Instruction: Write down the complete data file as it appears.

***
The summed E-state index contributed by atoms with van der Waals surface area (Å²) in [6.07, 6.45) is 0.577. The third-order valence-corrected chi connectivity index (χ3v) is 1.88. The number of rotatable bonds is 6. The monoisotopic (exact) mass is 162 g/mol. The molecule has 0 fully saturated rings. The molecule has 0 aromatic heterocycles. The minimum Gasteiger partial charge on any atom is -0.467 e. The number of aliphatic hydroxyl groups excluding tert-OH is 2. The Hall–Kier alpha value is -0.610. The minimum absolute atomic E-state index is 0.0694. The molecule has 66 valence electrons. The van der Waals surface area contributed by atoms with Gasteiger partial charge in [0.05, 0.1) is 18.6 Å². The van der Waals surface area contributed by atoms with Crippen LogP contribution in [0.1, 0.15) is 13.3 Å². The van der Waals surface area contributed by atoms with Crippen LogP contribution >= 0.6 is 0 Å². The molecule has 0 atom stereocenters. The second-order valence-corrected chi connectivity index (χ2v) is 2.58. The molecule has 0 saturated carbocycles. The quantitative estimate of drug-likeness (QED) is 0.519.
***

The summed E-state index contributed by atoms with van der Waals surface area (Å²) in [6.07, 6.45) is 0.577. The third-order valence-corrected chi connectivity index (χ3v) is 1.88. The number of rotatable bonds is 6. The monoisotopic (exact) mass is 162 g/mol. The molecule has 0 fully saturated rings. The molecule has 0 aromatic heterocycles. The minimum Gasteiger partial charge on any atom is -0.467 e. The number of aliphatic hydroxyl groups excluding tert-OH is 2. The Hall–Kier alpha value is -0.610. The minimum absolute atomic E-state index is 0.0694. The molecule has 66 valence electrons. The van der Waals surface area contributed by atoms with Gasteiger partial charge in [0.05, 0.1) is 18.6 Å². The van der Waals surface area contributed by atoms with Crippen LogP contribution in [0.1, 0.15) is 13.3 Å². The van der Waals surface area contributed by atoms with Crippen LogP contribution >= 0.6 is 0 Å². The molecule has 0 atom stereocenters. The second-order valence-corrected chi connectivity index (χ2v) is 2.58. The molecule has 0 saturated carbocycles. The quantitative estimate of drug-likeness (QED) is 0.519.